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How to prevent damage when testing thin devices

19 Sep 2014  | Taqi Mohiuddin

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At EAG, we've experimented with a variety of carrier materials and structures for protecting CSPs during stress tests, including small baskets with covers or a "top hat" that covers the device so it isn't bumped, blown around, or otherwise impacted and damaged (Figure 4). Material is important for protecting the CSP because the carrier is also exposed to extreme environmental conditions. Furthermore, a carrier must be large enough so that the CSP isn't damaged when being inserted into and removed yet not so large that it can move around inside and become cracked. Each carrier can hold up to 240 parts and is unique to the device and custom-designed for the correct size of the CSP.

 Top hat

Figure 4: This carrier includes a "top hat" that covers the device to optimise protection during handling.

Operator training—including how to properly perform inspection, the types of defects to look for, and how to handle parts (if needed) to minimise damage—is essential. If you use sockets during biased stress testing, training operators and technicians on how to insert CSPs into sockets and safely remove them is also required. Training will also be required on the use of custom fixtures, if implemented. Anyone involved with the CSP qualification process needs training, and the most valuable training is generally on the job. EAG has gone through considerable trial-and-error to develop best practices that apply to most situations, including developing the most effective screening processes, carriers and other elements.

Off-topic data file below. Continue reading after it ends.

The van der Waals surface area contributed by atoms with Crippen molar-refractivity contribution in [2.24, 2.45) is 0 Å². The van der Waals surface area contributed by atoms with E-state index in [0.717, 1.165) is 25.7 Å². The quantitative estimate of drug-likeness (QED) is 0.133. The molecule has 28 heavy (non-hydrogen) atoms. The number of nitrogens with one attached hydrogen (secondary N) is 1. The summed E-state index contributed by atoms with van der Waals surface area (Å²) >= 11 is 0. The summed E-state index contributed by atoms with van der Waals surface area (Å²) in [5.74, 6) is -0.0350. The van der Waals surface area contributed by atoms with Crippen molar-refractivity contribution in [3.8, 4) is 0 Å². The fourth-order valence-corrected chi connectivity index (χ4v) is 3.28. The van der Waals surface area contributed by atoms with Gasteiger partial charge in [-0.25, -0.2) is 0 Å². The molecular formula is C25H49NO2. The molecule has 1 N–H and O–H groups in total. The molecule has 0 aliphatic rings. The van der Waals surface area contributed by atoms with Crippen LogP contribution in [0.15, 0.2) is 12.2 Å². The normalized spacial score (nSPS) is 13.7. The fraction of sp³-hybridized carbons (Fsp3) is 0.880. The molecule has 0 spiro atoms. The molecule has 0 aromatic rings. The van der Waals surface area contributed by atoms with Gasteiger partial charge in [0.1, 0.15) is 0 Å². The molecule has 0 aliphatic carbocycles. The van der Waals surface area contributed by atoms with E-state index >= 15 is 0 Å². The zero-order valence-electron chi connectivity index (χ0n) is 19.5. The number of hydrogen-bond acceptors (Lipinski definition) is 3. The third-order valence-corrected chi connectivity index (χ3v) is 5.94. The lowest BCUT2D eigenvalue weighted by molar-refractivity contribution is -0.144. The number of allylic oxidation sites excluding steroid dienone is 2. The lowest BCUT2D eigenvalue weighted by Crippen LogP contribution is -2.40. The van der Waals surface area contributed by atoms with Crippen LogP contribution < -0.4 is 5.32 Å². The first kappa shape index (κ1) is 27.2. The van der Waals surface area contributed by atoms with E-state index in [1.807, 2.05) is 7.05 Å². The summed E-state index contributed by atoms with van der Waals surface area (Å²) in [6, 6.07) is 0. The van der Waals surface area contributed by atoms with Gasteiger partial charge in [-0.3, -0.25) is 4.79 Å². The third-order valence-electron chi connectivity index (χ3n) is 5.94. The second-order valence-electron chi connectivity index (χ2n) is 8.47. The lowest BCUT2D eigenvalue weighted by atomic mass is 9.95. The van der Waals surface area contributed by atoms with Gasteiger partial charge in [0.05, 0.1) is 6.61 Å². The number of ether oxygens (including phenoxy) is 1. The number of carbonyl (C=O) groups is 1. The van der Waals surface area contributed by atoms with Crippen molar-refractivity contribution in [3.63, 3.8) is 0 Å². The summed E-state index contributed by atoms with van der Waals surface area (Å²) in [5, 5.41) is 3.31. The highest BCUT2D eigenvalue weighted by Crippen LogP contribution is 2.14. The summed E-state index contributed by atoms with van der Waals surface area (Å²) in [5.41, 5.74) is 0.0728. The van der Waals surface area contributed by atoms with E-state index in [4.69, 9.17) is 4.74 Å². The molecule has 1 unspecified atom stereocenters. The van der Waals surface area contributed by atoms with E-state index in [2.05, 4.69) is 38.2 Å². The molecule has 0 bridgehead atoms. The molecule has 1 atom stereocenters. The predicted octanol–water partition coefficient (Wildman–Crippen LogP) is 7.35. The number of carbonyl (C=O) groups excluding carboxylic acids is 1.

Best practices

EAG has established a number of best practices. While no two challenges are precisely alike, there are recurring issues that must be resolved.

For instance, a major chip supplier for mobile devices had a damage issue during stress testing. Qualification lots were being invalidated at an unknown point in the multi-step process. The resulting delays became a real problem because of the pressure to hit milestones in an industry with extremely short development cycles.

Analysis showed that the problem originated at an assembly house where the devices were being diced and bumped. The devices were exhibiting cracks from improper handling. The solution was to implement an inspection process for outgoing devices at the assembly house, including 100 per cent top-and-bottom visual inspection, which revealed the source of the problem at the assembly house. EAG then trained operators at the customer site on the types of things to look for and provided guidelines for ongoing inspection. After instituting these steps, the customer is now able to screen out all damaged parts before stress tests begin.

In another example, a customer that manufactures ICs for consumer electronics devices was having problems with CSP cracking and chipping from the effects of airflow equipment during unbiased stress tests. Although the airflow was very minor, it was causing approximately 20 per cent of the tested parts to be damaged as they were moved around, invalidating the entire screening lot. EAG designed a patented, custom fixture that allowed devices to be secured properly, eliminating the problem at its source.


Conclusion

Resolving CSP qualification challenges requires experience with a number of complex issues across a wide variety of customers and situations. Best practices require the use of specialised processes, the proper choice of sockets, daughtercards or customised fixtures (including specialised carriers for biased test socket insertion), and highly trained equipment operators and inspection technicians. With the right implementation, there should be less than 8 per cent "fallout" on a good lot, ensuring that no lots will be invalidated at any point upstream or downstream in the complex CSP qualification process.


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